Education, EMR Tool Improve Acne Treatment Among Pediatricians

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The opportunity exists for pediatricians to treat their patients with acne more effectively.
The opportunity exists for pediatricians to treat their patients with acne more effectively.

Use of an educational program and an electronic medical record (EMR) ordering tool has been shown to improve the care of acne among pediatricians, thus decreasing referrals to dermatologists, according to the results of an interventional cohort study conducted in San Diego, California, and published in the Journal of the American Academy of Dermatology.1

There has been a practice gap identified among pediatricians who treat patients with acne when compared with their dermatologist colleagues. The prescribing behaviors of dermatologists and pediatricians differ considerably, with topical retinoids prescribed 46.1% of the time by the former and 12.1% of the time by the latter.2


The investigators sought to examine whether use of an educational program and an EMR ordering tool would improve the treatment of acne among pediatricians while, at the same time, decreasing patient referrals to dermatologists. A total of 116 pediatricians received a guidelines-based educational program. In addition, an ordering tool was developed that permitted severity-based medication prescriptions with customized patient care plans and educational materials. All physicians were surveyed with respect to their attitudes toward and perceived work burden associated with acne care.

Following training and implementation, pediatricians used the ordering tool a total of 546 times over a 4-month period. Acne-coded visits increased significantly from 1078 to 1269 among pediatricians compared with the prior year (odds ratio 1.18; 95% CI, 1.08-1.28; P <.001). A statistically significant absolute decrease of 26% in the percentage of acne referrals to dermatologists was reported (P =.017). Moreover, pediatricians prescribed significantly more retinoids following implementation of the intervention (P =.003), whereas prescriptions for topical clindamycin decreased.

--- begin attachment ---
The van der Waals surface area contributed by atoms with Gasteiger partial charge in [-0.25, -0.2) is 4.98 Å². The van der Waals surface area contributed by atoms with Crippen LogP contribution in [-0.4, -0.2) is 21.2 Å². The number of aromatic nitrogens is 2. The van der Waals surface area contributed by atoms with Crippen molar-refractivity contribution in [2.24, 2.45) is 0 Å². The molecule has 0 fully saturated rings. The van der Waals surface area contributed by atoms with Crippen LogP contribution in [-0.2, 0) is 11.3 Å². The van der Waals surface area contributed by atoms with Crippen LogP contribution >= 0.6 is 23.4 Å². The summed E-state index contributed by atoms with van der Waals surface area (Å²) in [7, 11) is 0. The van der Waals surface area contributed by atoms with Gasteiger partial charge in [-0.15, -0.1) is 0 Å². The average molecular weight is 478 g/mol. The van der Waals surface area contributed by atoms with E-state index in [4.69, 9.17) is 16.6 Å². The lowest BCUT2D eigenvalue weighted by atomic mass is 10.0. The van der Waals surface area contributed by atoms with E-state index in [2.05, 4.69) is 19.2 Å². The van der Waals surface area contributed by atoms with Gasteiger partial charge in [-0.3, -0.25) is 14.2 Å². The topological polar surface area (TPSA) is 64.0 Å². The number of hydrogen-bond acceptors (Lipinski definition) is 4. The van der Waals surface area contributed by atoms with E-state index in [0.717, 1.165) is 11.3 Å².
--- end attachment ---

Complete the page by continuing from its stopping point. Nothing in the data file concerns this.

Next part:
Odds of a retinoid being prescribed with EMR tool use were 4.96 higher (95% CI, 3.73-6.57; P <.001). After controlling for confounding factors such as gender and insurance status, the odds were 5.13 (95% CI, 3.83-6.92; P <.001). A decreased burden of acne care was reported among pediatricians, with 75% assessing their work as being minimal to no work.

The investigators concluded that adherence to guidelines on the part of pediatricians who care for patients with acne has the potential to improve treatment provided in the primary care setting, enhance patient satisfaction, and permit greater access to dermatologists and pediatric dermatologists among patients with more severe acne and other conditions. Future research will aim to determine the impact of this combined EMR ordering tool and guidelines-based educational program on acne outcomes among pediatric patients.

References

  1. Borok J, Udkoff J, Vaida F, et al. Transforming acne care by pediatricians: an interventional cohort study [published online May 9, 2018]. J Am Acad Dermatol. doi: 10.1016/j.jaad.2018.04.055
  2. Yentzer BA, Irby CE, Fleischer AB Jr, Feldman SR. Differences in acne treatment prescribing patterns of pediatricians and dermatologists: an analysis of nationally representative data. Pediatr Dermatol. 2008;25(6):635-639.
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